“What’s more, the availability of antibacterial coatings such as DAC (defensive antibacterial coating) hydrogel support the use of cement-free implants in single-stage revision, meaning that implants can be removed more easily in the event of malfunction than long-stem cemented revision implants, which had until now been required for single-stage revisions.”
However, preference should still be given 2-stage revisions in certain circumstances. “This approach may still be preferable when the pathogen is unknown or in particularly long lasting and diffuse infections, since a double procedure may be better suited for removal of all infected tissue,” Prof. Romanó said.
Infection the Main Cause of Knee Endoprosthetis Issues
Periprosthetic knee infections occur in approximately 2% of endoprosthetics patients. “These are among the main cause of complications in knee endoprosthetics. In high-risk patients, particularly those with diabetes, renal impairment or peripheral vasculopathy, the incidence of complications is considerably higher and increases once again when multiple risk factors converge,” Prof Romanó said.
It should be noted that, “a significant proportion of aseptic loosening of implants is attributable to low-grade infections, difficult to diagnose and caused by slow-growing microorganisms,” he added.
“In light of this, it is essential that all medical facilities involved in revision surgery put high microbiological laboratory standards in place and subject implants to precise microbiological analysis after removal.”
Highly Effective New Antibacterial-loaded Coatings
In terms of preventing periprosthetic knee infections, specialists have high hopes for new antibacterial coatings.
“These can cut bacterial growth on the implant by more than 90%,” said Prof Romanó. “The rapidly resorbing hydrogel DAC has been available in Europe for more than a year, which is designed to be intraoperatively loaded with antibiotics and to be applied on the surface of any cementless joint prosthesis or osteosynthesis material.
“Use of hydrogels has been approved as safe and does not lead to impairment of implant osseointegration. In-vivo studies demonstrate its effectiveness in reducing implant-related infection even in animal models with high bacterial contamination.”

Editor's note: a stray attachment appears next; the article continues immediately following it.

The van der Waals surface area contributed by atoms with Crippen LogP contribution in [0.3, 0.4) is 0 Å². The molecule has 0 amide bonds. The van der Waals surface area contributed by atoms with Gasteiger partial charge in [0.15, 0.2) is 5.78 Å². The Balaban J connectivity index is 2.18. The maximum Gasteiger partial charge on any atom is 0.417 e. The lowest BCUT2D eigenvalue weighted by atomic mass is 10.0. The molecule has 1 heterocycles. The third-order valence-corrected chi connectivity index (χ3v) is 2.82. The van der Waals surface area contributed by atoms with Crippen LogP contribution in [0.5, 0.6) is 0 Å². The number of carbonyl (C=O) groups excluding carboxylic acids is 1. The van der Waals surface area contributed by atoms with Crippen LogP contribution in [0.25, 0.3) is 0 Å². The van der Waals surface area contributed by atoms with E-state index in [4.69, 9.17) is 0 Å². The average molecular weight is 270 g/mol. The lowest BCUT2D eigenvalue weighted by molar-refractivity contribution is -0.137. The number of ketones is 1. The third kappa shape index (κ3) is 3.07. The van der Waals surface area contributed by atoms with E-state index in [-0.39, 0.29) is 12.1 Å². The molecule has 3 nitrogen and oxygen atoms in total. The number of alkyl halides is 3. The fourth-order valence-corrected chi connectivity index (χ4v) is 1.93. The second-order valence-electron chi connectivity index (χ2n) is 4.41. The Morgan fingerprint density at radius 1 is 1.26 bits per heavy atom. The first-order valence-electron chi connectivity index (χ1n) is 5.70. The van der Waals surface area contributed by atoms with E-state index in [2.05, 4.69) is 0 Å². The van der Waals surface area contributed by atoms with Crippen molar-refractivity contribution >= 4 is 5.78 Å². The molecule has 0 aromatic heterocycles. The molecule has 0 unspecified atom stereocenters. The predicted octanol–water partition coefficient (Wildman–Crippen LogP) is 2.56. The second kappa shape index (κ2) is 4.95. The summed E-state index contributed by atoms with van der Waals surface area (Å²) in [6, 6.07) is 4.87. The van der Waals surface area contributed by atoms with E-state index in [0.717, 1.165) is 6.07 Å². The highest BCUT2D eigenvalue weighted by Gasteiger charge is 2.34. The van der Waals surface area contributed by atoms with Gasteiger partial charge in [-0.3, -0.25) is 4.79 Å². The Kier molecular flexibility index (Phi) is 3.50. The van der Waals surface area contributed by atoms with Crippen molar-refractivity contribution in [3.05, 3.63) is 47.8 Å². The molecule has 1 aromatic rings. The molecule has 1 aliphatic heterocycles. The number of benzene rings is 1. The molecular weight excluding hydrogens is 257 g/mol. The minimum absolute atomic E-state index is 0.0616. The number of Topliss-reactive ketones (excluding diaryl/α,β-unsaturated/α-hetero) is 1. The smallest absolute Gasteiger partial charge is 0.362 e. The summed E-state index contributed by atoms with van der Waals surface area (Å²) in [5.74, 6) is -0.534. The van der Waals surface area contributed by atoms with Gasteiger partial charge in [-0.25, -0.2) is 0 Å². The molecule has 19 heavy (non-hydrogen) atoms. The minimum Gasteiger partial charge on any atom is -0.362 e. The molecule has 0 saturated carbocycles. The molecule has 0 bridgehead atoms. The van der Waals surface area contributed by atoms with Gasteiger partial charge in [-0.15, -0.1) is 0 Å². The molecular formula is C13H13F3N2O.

Diagnostic advances are also to be expected: Use of biomarkers in joint fluids in tandem with esterases and monitoring of leucocytes could lead to highly accurate diagnosis of periprosthetic knee infections.
“Moreover, new antibiofilm agents, used to rid implants of bacteria, have the potential to completely change our sampling activities and procedures surrounding non-functional prostheses,” Prof. Romanó said. “This technology is at the heart of microDTTect, a new medical device based on an antibiofilm compound – dithiothreitol, DTT – which will soon be available in Europe.”
Calls for Pan-European Certification Process
Periprothetic infections also pose a serious problem from a socio-economic perspective.
“We estimate that the direct costs for orthopaedic surgery alone in Europe total some EUR 2 billion. The indirect costs and medical and legal effects are hard to quantify, but you have to start at somewhere around double that figure,” Prof Romanó said.
One of the key priorities of the EBJIS Board is to bring about the introduction of a pan-European certification process for medical facilities that focus on treating periprosthetic infections, with EFORT’s support.
“Since surgical treatment of periprothetic infections is highly complex and quite expensive, it calls for specially trained medical experts and dedicated facilities,” Prof Romanó said. “At the moment there is no European standard in place, and operations are often conducted by surgeons who only encounter 1 or 2 such cases each year. This raises the risk of incorrect diagnosis and treatment, which in turn leads to the additional costs associated with managing complications.”